Tuesday, November 30, 2010

The best wine closure in the world?

The variety of wine closures has never been so diverse. While natural cork is the traditional closure method for glass wine bottles, composite cork, synthetic corks, Zorks, glass Vino-Loks and screw caps all can be found safely keeping wine protected until you decide to pop the top and enjoy your wine. This past weekend I found a wine closure that I had never seen or even heard about before. After removing the capsule from a 2007 Olivier Leflaive Bourgogne "Les S├ętilles," I was puzzled by white and black concentric rubber rings where the cork should be. Poking it with my fingers a few times did little to remove the unknown device. I decided that a corkscrew was the only way to liberate this Chardonnay. With a slight pull I had a bullet-shaped multi-material synthetic closure in my hand with "Guala Seal" embossed on the bottom.

Perhaps better known as the AS-Elite, produced by Ardea Seal, this interesting contraption is uniquely designed with three distinct components. The AS Elite uses a polypropylene chassis to maintain rigidity inside of the thermoplastic elastomer body. The final, and most unique, component is the inert techno-polymer shield that is the only part in contact with the wine. The makers of this product go as far as claiming that it is "probably the best closure in the world." While they offer no support of this claim, I would be interested in tasting a variety of wines that have been bottled and aged with AS-Elites, cork and screw cap in the future. In addition to the interesting closure, I also was able to enjoy a very nice Chardonnay with dinner!

2007 Olivier Leflaive, Bourgogne "Les S├ętilles", France

This Chardonnay, imported by Frederick Wildman & Sons, Ltd., is from a vineyard that straddles Puligny-Montrachet and Meursault. It pours a clear, light-yellow color. On the nose, lemon, tarragon and nuts dominate with a slight hint of grassy notes. This is tart in the mouth! Lemon, pomelo, tart apple and melon lead on the forepalate but yield to a medium-length finish of chalk, nutmeg and smoke. Not overly complex, but a nice, simple entry-level white Burgundy. 13.0% abv Purchased $17. Good (tasted 11/28/10)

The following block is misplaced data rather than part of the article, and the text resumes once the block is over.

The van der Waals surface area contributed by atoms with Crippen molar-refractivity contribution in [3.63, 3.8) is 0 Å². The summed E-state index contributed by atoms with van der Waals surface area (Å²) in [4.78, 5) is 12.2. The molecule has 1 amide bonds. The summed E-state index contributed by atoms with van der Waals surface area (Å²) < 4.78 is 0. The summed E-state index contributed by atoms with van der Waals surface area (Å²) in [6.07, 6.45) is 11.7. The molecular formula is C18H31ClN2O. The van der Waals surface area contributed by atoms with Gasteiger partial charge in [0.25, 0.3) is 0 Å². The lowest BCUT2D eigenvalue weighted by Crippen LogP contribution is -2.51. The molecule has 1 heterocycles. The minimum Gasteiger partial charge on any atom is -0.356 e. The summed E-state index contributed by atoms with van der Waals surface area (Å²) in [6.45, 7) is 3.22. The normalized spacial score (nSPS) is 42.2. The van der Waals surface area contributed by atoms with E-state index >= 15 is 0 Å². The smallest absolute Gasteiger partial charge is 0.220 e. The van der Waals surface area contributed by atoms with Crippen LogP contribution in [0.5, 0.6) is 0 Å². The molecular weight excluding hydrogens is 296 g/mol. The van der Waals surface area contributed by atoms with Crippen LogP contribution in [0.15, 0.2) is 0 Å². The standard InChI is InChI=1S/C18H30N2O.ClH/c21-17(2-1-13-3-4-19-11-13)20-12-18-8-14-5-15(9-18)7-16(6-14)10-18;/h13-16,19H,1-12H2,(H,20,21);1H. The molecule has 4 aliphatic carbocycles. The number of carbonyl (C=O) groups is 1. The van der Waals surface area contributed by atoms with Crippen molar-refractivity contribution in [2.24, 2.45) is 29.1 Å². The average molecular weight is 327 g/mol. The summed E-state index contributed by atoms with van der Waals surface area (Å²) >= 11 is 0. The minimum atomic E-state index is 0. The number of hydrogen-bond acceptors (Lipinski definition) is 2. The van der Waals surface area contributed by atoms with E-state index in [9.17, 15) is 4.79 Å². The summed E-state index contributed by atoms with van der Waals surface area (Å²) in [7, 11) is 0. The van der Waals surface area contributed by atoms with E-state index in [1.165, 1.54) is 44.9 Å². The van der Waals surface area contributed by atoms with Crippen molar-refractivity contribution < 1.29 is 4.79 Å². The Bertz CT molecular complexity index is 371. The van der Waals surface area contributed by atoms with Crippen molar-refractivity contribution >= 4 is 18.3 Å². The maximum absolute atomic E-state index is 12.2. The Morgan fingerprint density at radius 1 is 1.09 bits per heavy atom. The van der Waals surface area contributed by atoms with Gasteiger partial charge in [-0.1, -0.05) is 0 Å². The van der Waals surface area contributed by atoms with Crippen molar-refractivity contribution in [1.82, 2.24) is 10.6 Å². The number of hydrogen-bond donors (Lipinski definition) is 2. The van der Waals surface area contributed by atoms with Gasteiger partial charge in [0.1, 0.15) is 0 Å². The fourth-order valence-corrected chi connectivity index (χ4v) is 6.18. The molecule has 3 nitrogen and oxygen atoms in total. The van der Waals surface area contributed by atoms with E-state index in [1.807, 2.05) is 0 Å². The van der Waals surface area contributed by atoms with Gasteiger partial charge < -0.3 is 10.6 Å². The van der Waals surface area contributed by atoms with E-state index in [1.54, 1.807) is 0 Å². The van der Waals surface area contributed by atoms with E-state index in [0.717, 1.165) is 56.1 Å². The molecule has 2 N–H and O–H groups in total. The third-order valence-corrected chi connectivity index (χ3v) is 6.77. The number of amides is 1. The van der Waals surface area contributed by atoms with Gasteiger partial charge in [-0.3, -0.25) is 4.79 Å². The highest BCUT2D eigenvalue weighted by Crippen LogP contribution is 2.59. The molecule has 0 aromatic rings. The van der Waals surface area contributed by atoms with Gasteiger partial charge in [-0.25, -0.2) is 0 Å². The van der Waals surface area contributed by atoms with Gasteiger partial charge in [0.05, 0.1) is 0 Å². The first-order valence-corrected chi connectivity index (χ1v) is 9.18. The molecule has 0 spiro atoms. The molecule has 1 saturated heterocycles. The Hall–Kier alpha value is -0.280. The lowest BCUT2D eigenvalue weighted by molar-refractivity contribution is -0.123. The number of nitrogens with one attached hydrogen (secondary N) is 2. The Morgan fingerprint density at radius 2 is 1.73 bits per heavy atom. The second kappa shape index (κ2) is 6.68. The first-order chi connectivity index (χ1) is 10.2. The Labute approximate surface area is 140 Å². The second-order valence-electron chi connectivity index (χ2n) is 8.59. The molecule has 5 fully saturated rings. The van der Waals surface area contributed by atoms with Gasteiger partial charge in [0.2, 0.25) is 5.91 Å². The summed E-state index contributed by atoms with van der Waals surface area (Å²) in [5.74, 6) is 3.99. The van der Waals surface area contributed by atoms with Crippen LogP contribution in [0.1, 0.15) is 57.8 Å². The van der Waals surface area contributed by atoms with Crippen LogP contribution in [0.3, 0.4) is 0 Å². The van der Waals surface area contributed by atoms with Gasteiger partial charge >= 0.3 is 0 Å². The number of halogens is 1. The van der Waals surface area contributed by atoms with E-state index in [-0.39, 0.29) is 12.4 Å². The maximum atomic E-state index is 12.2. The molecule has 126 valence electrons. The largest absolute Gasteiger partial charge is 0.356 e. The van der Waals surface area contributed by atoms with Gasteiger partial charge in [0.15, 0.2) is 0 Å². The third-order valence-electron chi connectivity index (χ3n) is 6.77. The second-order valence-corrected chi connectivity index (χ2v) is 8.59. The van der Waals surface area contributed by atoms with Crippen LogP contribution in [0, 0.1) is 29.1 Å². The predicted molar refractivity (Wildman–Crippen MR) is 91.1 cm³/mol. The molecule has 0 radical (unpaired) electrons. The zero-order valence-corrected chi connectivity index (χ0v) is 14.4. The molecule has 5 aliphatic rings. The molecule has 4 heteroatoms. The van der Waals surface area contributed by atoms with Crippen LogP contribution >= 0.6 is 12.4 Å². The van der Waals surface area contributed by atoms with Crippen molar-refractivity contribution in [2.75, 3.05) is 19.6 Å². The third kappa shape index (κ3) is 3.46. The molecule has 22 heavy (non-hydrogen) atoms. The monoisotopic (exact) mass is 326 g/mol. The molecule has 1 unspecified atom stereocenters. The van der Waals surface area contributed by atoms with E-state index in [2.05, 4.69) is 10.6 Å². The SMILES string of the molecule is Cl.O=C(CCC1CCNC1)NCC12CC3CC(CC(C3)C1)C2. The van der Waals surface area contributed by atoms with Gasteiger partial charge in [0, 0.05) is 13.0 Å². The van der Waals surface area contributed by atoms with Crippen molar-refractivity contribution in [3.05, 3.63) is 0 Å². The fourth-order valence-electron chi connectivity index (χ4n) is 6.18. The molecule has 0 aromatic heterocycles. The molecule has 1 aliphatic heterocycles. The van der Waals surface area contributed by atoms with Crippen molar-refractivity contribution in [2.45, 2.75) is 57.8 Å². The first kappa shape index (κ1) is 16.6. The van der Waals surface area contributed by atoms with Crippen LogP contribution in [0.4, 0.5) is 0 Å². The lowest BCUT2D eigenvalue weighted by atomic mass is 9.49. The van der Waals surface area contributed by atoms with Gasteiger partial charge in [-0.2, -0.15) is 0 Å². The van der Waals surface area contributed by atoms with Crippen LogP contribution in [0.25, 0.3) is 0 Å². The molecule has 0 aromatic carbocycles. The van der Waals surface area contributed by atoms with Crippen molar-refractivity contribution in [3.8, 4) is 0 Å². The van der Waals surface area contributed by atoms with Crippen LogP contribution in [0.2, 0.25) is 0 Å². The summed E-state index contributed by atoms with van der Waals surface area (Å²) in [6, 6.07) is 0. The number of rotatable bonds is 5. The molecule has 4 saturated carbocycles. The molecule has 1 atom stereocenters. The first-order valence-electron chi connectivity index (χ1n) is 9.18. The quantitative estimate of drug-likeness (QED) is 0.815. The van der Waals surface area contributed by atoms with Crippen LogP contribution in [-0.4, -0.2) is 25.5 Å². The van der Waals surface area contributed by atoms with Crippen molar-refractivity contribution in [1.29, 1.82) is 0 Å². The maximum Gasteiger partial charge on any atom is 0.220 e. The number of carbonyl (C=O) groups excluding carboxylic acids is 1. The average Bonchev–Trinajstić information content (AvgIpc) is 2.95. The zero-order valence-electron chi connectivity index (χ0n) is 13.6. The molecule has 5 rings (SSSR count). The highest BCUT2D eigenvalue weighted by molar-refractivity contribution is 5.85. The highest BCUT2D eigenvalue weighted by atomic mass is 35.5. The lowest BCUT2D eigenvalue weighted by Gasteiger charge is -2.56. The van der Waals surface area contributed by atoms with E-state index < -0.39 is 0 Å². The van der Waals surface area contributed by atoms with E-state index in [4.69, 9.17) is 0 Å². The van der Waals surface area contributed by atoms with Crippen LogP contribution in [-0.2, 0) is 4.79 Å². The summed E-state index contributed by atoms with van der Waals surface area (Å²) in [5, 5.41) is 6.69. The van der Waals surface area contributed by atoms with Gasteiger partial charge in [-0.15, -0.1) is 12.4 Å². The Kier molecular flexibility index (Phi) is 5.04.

1. High-Tech Multi-component Closure for aging Wines

    Concept description

    The AS-Elite closure addresses and resolves the two defects that can affect a bottle of quality wine whether closed with cork,
    cork derivatives or other stoppers:

    1. Corked wine
    Tainting is a chemical contamination coming from the cork (generally TCA molecules). It is normally recognizable by the average
    consumer (even if the detection threshold capability may vary significantly). The bad taste is attributed to the stopper, not to
    the winemaker. This situation highlights alternatives to cork as a better solution. This aspect is obviously solved by definition by

    2. Organoleptic deviation
    Open several bottles of the same wine (same vintage, same winery, same conditions). They will vary in terms of taste and smell,
    showing an inconsistency of quality ranging from “tired” or acceptable to excellent. In the worst cases it may be reduced or
    oxidized (the two extremes). This inconsistency is actually due to the stopper. The aging of quality wine in a glass bottle is a
    chemical process (sequence of polymerizations) that requires oxygen.
    The permeability of stoppers is measured as OTR-Oxygen Transfer Rate in cc of oxygen over the time unit of 24 hours.
    Research shows that OTR properties of cork stoppers can vary from 1 to 15 times and demonstrate a loss in terms of structural
    consistency and performance uniformity when compared to 30- or 40-year-old cork.
    Conclusion: The only variable that differentiates the bottles coming from the same batch is the OTR property of the closure.
    AS-Elite uniform and consistent properties

  2. v.bogachev@ardeaseal.com

  3. Valery, thanks for the information. Interesting product.


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